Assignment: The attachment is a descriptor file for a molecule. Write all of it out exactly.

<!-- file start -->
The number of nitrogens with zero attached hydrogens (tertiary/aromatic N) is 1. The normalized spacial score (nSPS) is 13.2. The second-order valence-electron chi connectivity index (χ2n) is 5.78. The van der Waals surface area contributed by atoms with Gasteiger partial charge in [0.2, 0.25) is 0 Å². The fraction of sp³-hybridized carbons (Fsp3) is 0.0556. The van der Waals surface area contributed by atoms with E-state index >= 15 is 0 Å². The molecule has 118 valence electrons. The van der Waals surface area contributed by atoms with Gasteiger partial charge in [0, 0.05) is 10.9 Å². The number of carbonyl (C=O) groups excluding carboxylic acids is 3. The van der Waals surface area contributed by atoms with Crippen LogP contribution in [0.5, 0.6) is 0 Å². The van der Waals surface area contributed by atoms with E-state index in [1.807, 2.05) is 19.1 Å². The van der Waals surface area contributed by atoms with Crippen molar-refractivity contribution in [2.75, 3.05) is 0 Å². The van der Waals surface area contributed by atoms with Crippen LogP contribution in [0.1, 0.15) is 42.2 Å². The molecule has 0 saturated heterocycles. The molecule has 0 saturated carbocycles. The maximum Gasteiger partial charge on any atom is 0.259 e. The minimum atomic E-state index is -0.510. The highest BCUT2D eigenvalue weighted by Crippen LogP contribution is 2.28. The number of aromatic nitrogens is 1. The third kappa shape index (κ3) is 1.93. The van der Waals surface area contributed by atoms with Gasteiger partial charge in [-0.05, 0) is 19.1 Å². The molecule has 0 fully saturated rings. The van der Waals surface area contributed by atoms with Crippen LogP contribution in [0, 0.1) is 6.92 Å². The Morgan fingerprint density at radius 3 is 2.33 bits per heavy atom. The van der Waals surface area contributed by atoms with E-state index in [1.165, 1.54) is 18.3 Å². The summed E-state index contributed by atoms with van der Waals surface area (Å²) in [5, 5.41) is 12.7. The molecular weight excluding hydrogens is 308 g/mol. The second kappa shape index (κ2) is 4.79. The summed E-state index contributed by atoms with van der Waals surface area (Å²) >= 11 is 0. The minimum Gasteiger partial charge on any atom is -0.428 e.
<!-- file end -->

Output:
The number of nitrogens with zero attached hydrogens (tertiary/aromatic N) is 1. The normalized spacial score (nSPS) is 13.2. The second-order valence-electron chi connectivity index (χ2n) is 5.78. The van der Waals surface area contributed by atoms with Gasteiger partial charge in [0.2, 0.25) is 0 Å². The fraction of sp³-hybridized carbons (Fsp3) is 0.0556. The van der Waals surface area contributed by atoms with E-state index >= 15 is 0 Å². The molecule has 118 valence electrons. The van der Waals surface area contributed by atoms with Gasteiger partial charge in [0, 0.05) is 10.9 Å². The number of carbonyl (C=O) groups excluding carboxylic acids is 3. The van der Waals surface area contributed by atoms with Crippen LogP contribution in [0.5, 0.6) is 0 Å². The van der Waals surface area contributed by atoms with E-state index in [1.807, 2.05) is 19.1 Å². The van der Waals surface area contributed by atoms with Crippen molar-refractivity contribution in [2.75, 3.05) is 0 Å². The van der Waals surface area contributed by atoms with Crippen LogP contribution in [0.1, 0.15) is 42.2 Å². The molecule has 0 saturated heterocycles. The molecule has 0 saturated carbocycles. The maximum Gasteiger partial charge on any atom is 0.259 e. The minimum atomic E-state index is -0.510. The highest BCUT2D eigenvalue weighted by Crippen LogP contribution is 2.28. The number of aromatic nitrogens is 1. The third kappa shape index (κ3) is 1.93. The van der Waals surface area contributed by atoms with Gasteiger partial charge in [-0.05, 0) is 19.1 Å². The molecule has 0 fully saturated rings. The van der Waals surface area contributed by atoms with Crippen LogP contribution in [0, 0.1) is 6.92 Å². The Morgan fingerprint density at radius 3 is 2.33 bits per heavy atom. The van der Waals surface area contributed by atoms with E-state index in [1.165, 1.54) is 18.3 Å². The summed E-state index contributed by atoms with van der Waals surface area (Å²) in [5, 5.41) is 12.7. The molecular weight excluding hydrogens is 308 g/mol. The second kappa shape index (κ2) is 4.79. The summed E-state index contributed by atoms with van der Waals surface area (Å²) >= 11 is 0. The minimum Gasteiger partial charge on any atom is -0.428 e.